Next we have incumbent corporations. In the 1920’s the average lifespan of a company was 60 years and today that average has decreased to 15 years. Furthermore, in Australia the number of new actively trading companies is increasing and the exit rate of companies is declining. To put it simply it seems older companies are dropping off and newer established companies and are doing a pretty good job of sticking around. This means that markets are letting the little guys have a go. In the past, companies with large market share and resources to maintain it had market dominance, but in today’s age with increased accessibility, information and technology we are proving that new companies can rival old competitors and this lays the foundations for a continuation of the trend. Unfortunately for the bigger companies with vast management structures, politics and kilometres of miscellaneous red tape, new technological advantages are far easier taken advantage of by their rivals We see this massively in industries like transport, hospitality and travel – these industries have been smashed open and made accessible to many smaller players that can now influence and gain traction in what were previously inaccessible markets.
Lastly -Technology. Where would be without technology! More than any single factor and combined with every other factor, technology has opened the door to make all things possible. Every single function of a company is made more efficient with technology. Communications, Marketing, Administration, Accounting, you name it and you can almost guarantee that it can be administered by a capable professional from any run of the mill laptop. Technology for business operations has made possible many things that were previously only available to larger companies with resources to dedicate to the task. Combined with the ability to self-educate and Voila! – everyone can get the job done! On top of this, technology has allowed companies to engage economies where their dollar stretches farther, enabling them to grow beyond their traditional means. Finally, technology has allowed new companies to reach further, providing digital products and services accessible almost everywhere on devices that everyone already has in their pocket. Technology is changing industries, automating previously bespoke tasks and opening up entire new markets to previously non-existent entities.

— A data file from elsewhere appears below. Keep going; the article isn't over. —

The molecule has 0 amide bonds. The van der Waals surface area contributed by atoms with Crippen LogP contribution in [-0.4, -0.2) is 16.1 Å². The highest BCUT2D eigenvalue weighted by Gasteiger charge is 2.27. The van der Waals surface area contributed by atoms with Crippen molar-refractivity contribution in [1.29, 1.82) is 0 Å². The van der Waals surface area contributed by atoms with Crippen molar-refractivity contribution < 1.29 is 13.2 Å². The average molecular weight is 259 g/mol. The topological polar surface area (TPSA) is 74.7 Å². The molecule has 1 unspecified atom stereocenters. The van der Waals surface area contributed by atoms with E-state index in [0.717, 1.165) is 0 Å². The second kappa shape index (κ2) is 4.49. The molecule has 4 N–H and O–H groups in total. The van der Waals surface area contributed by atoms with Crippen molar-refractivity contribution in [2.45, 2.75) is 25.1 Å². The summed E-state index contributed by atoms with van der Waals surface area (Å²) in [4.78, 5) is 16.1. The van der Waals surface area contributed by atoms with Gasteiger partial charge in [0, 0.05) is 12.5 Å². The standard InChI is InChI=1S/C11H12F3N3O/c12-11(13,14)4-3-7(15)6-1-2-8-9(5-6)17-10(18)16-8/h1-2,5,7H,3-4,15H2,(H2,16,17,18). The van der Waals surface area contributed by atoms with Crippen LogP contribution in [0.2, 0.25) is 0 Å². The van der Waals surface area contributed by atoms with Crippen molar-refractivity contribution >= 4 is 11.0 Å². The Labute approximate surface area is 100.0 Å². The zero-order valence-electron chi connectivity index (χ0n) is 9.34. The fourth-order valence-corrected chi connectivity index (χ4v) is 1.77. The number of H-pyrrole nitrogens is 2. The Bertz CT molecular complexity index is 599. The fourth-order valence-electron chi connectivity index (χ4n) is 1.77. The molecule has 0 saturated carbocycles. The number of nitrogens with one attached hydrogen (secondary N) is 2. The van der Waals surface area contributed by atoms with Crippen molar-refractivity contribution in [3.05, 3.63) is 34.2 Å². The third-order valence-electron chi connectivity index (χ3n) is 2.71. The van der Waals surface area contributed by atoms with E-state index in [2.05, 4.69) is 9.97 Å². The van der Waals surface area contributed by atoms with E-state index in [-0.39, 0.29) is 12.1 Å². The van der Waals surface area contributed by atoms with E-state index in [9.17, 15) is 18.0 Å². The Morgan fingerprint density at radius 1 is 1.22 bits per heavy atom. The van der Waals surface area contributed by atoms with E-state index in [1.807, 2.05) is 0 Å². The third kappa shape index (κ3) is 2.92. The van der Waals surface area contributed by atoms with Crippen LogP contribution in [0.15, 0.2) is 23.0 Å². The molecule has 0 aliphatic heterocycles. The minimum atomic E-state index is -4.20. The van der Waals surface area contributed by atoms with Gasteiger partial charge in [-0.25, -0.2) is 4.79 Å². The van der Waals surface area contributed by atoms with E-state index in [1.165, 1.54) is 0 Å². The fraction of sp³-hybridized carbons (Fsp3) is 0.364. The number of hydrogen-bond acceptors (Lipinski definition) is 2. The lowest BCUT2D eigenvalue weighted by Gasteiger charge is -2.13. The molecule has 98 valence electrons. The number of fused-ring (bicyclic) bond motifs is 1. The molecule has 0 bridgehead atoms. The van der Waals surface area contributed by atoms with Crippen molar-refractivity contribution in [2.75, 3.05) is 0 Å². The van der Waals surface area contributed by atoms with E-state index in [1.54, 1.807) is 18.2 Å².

Summing it all up
While it is blaringly obvious that being ambitious isn’t enough to run a successful company, driven by all of the above factors, more and more people are beginning to pursue the journey of entrepreneurship. The impact that it will have on the world is exciting and it is profound, but for some, it will also be devastating. Given the empowerment that technology has given the everyday person coupled with an environment ripe for disruption, continual segmentation of current markets is inevitable and will make entrepreneurship the way of the future.
It would seem that we have the perfect storm, we have a problem and we have the solution. Our growing needs and ambitions represent the problem and our growing capabilities represent the solution. Our passion at Aeona is overcoming the challenges that transpire once deciding to take on the challenge of entrepreneurship and thus we have made it our mission to ensure that entrepreneurs have access to the resources, knowledge and support to empower them to achieve their ambitions.
We would love to know your thoughts! What do you think is driving entrepreneurship?